About Browsers and the Web

Late last year, Google released an illustrated online guidebook for everyday users who are curious about how browsers and the web work. In building 20 Things I Learned about Browsers and the Web with HTML5, JavaScript and CSS with our friends at Fi, we heard from many of you that you’d like to get your hands on the source code. Today, They’re open sourcing all the code for this web book at http://code.google.com/p/20thingsilearned, so that you can use and tinker with the code for your own projects.

20 Things I Learned was celebrated this year as an Official Honoree at the 15th Annual Webby Awards in the categories of Education, Best Visual Design (Function), and Best Practices. For those of you who missed our initial release last year, here’s a quick recap of the APIs behind some of the web book’s popular features:

  • The book uses the HTML5 canvas element to animate some of the illustrations in the book and enhance the experience with transitions between the hard cover and soft pages of the book. The page flips, including all shadows and highlights, are generated procedurally through JavaScript and drawn on canvas. You can read more about the page flips on this HTML5rocks tutorial.
  • The book takes advantage of the Application Cache API so that is can be read offline after a user’s first visit.
  • With the Local Storage API, readers can resume reading where they left off.
  • The History API provides a clutter-free URL structure that can be indexed by search engines.
  • CSS3 features such as web fonts, animations, gradients and shadows are used to enhance the visual appeal of the app.

With this open source release, we’ve also taken the opportunity to translate 20 Things I Learned into 15 languages: Bahasa Indonesia, Brazilian Portuguese, Chinese (Simplified and Traditional), Czech, Dutch, English, French, German, Italian, Japanese, Polish, Russian, Spanish, and Tagalog.

We hope that web books like 20 Things I Learned continue to inspire web developers to find compelling ways to bring the power of open web technologies to education. 20 Things I Learned is best experienced in Chrome or any up-to-date, HTML5-compliant modern browser. For those of you who’ve previously read this web book, don’t forget to hit refresh on your browser to see the new language options.

Как да използваме WP7 смартфоните като Mass Storage устройства?

Ето нещо, което най-вероятно не сте очаквали. От WPCentral съобщиха, че е възможно устройствата, управлявани от Windows Phone 7, да бъдат използвани като USB флашки. Това е доста добра новина за собствениците на такива телефони, тъй като по този начин те ще могат да копират информация, без да използват софтуера Zune.

“Хакът” представлява простичка промяна на ключове от системния регистър. След промяната, компютърът ще смята мобилното ви устройство за “Mass Storage Device”. Благодарение на това, вие ще може да качвате музика и снимки директно в телефона, без да използвате странични приложения. Трябва да се спомене, че след като промените регистрационните ключове, трябва също така да изключите Zune клиента.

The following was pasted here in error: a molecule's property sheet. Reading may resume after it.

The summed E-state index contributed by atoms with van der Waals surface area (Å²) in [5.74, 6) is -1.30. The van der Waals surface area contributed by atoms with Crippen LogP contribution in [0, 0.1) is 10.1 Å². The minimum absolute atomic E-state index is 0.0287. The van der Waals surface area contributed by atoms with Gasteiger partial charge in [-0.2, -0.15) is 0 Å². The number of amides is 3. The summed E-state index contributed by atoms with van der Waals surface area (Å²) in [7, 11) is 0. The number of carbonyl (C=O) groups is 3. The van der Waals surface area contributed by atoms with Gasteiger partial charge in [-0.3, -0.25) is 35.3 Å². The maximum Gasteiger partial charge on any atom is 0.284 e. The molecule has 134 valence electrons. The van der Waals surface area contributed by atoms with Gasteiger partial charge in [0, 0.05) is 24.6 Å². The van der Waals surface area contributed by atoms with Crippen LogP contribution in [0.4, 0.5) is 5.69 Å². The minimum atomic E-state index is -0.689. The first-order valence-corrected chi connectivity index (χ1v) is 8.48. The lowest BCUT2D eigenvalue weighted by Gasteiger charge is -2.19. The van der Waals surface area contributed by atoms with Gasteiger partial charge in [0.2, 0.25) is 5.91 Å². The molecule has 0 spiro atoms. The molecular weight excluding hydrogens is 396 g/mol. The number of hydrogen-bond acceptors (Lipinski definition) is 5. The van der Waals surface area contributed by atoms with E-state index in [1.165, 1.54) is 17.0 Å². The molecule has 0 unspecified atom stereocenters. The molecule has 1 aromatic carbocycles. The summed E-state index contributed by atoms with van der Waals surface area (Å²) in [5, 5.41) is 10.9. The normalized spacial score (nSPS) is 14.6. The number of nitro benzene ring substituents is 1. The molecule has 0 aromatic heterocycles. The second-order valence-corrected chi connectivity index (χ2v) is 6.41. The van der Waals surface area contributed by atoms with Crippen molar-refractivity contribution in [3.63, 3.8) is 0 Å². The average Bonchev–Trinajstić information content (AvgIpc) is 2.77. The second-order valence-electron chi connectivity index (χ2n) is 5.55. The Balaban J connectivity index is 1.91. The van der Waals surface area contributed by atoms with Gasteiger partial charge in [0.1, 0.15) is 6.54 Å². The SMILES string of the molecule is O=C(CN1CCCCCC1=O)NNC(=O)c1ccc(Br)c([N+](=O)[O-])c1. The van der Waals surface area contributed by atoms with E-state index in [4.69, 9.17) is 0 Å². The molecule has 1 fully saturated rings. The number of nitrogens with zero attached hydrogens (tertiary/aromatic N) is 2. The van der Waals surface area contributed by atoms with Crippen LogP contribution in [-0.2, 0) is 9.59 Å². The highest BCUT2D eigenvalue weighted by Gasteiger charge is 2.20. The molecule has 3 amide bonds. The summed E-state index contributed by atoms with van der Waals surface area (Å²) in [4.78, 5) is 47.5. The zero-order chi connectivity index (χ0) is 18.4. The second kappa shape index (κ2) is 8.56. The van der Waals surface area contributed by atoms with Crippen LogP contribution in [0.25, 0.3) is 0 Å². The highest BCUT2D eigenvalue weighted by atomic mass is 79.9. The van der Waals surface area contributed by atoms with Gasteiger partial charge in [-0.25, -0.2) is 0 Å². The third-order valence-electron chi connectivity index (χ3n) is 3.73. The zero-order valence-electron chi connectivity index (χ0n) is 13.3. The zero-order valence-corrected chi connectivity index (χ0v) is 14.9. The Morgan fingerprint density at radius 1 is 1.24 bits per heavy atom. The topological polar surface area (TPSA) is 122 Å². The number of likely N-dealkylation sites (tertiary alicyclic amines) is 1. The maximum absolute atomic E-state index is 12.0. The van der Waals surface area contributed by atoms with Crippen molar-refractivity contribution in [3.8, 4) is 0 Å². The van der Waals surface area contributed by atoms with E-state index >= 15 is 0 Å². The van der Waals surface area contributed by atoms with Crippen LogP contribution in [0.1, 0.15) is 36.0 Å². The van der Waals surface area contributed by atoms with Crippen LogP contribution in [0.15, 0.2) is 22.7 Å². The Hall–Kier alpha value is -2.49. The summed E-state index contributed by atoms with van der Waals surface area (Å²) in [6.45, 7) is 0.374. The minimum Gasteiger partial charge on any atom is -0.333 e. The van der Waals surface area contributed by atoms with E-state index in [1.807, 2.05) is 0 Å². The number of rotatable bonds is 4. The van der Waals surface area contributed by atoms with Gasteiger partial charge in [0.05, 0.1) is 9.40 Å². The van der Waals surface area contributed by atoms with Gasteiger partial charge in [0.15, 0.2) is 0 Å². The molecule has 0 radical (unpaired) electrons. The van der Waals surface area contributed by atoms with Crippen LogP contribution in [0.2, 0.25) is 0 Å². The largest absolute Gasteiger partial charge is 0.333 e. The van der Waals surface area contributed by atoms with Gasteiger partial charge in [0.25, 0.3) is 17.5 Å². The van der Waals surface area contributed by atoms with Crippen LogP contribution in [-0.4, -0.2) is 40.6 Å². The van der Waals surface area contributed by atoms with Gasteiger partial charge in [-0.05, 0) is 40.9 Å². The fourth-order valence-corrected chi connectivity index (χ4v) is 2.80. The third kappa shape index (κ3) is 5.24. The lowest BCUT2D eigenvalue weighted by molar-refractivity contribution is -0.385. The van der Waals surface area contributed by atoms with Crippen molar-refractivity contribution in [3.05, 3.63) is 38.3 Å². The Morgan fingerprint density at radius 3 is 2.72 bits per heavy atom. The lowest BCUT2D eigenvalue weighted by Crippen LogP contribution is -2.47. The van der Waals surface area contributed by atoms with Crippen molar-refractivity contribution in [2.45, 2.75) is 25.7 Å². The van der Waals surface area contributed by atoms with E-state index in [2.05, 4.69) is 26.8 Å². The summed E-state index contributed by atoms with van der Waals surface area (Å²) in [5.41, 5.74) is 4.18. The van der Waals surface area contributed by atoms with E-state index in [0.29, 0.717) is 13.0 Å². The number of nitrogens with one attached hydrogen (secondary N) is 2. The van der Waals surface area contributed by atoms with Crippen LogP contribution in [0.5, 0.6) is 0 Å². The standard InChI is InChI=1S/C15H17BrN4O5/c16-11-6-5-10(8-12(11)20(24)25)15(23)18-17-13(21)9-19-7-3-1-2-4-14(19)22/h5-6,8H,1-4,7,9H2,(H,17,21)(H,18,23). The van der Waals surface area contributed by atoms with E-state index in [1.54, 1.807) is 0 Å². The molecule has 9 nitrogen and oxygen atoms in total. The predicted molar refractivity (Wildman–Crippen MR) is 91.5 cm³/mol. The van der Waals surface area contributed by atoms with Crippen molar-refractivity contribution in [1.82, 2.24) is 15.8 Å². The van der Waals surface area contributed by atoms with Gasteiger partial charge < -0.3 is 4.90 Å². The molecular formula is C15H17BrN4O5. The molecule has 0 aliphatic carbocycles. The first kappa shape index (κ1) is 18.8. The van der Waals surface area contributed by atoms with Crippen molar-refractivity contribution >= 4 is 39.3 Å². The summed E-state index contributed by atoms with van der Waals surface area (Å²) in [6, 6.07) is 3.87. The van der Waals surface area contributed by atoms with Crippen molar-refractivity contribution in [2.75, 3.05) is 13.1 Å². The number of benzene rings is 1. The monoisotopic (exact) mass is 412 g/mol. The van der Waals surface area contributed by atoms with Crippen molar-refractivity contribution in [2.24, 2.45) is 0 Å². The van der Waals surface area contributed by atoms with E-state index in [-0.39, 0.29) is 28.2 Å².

За съжаление, ако решите да качвате файлове по този начин, те няма да бъдат прочитани от мобилното устройство. Проблемът се крие в това, че всички файлове са защитени от Zune (както се вижда на снимката по-горе), а WP7 може да чете само тях. Трябва да се отбележи, обаче, че това е стъпка напред, като се очаква в най-скоро време да се измисли начин, чрез който качените файлове да могат и да се четат от операционната система.

И накрая за тези, които искат да опитат. Снимка на регистрационните ключове, които трябва да промените, може да видите по-долу:

Check out Google’s latest cloud technologies at Cloudstock!

There’s an exciting new event happening December 6th dubbed the “Woodstock for Cloud Developers.” We’ll be participating at Cloudstock, an industry event taking place in San Francisco’s Moscone West, that brings together a growing developer community and some of the leading cloud technology companies (such as Google, vmware, Salesforce.com and Amazon) to learn, hack and network.

Google is a strong believer in the open technologies powering the web, such as HTML5. Cloud computing is about powering innovations on the web with platforms and services that make developers like you more efficient and allow you to concentrate on solving business problems. No longer do you have to worry about the hassle of acquiring and managing servers, disks, RAM and CPU– it’s all accessible in the cloud.

Google will be presenting the following sessions at Cloudstock:

  • Introduction to Google’s Cloud Platform Technologies (Christian Schalk)
    This talk will provide an in depth review of Google’s Cloud Platform Technologies by first reviewing both Google App Engine and App Engine for Business followed by an introduction to Google’s new cloud technologies: Google Storage, Google Prediction API and BigQuery. Throughout the presentation, in depth technical demonstrations will be given showing how to use these technologies together in an integrated manner.
  • Selling your Cloud App on the Google Apps Marketplace (Ryan Boyd)
    This demo-focused session will review how to integrate your app with Google Apps and sell it on the Google Apps Marketplace to reach 30 million users at 3 million businesses. It will dive into the SaaSy Voice demo application, showing how technologies like OpenID-enabled Single Sign-On, OAuth and AtomPub make it easy to create great user experiences for your customers.

We have another session which will be announced shortly– stay tuned to this blog and the GoogleCode twitter account!

Register for the free Cloudstock event at:

Moscone West
San Francisco, CA
Monday, December 6th, 2010

Looking forward to meeting you there!

By Ryan Boyd, Google Developer Team